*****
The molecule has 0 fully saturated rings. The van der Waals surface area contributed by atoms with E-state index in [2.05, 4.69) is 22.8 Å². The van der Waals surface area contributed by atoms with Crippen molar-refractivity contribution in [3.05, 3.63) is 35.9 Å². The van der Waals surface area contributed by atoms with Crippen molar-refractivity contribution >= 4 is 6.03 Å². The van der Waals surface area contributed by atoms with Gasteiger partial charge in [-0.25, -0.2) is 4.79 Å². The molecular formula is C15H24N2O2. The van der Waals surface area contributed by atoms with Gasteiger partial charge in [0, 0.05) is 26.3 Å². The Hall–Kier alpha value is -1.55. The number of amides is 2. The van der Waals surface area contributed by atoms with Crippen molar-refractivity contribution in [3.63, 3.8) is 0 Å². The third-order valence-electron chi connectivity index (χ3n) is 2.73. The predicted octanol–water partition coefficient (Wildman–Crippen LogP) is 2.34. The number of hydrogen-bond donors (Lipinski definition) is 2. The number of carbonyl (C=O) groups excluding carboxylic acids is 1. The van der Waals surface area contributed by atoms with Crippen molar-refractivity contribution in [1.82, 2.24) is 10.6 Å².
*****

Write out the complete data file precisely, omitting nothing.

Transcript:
The molecule has 0 fully saturated rings. The van der Waals surface area contributed by atoms with E-state index in [2.05, 4.69) is 22.8 Å². The van der Waals surface area contributed by atoms with Crippen molar-refractivity contribution in [3.05, 3.63) is 35.9 Å². The van der Waals surface area contributed by atoms with Crippen molar-refractivity contribution >= 4 is 6.03 Å². The van der Waals surface area contributed by atoms with Gasteiger partial charge in [-0.25, -0.2) is 4.79 Å². The molecular formula is C15H24N2O2. The van der Waals surface area contributed by atoms with Gasteiger partial charge in [0, 0.05) is 26.3 Å². The Hall–Kier alpha value is -1.55. The number of amides is 2. The van der Waals surface area contributed by atoms with Crippen molar-refractivity contribution in [3.63, 3.8) is 0 Å². The third-order valence-electron chi connectivity index (χ3n) is 2.73. The predicted octanol–water partition coefficient (Wildman–Crippen LogP) is 2.34. The number of hydrogen-bond donors (Lipinski definition) is 2. The number of carbonyl (C=O) groups excluding carboxylic acids is 1. The van der Waals surface area contributed by atoms with Crippen molar-refractivity contribution in [1.82, 2.24) is 10.6 Å².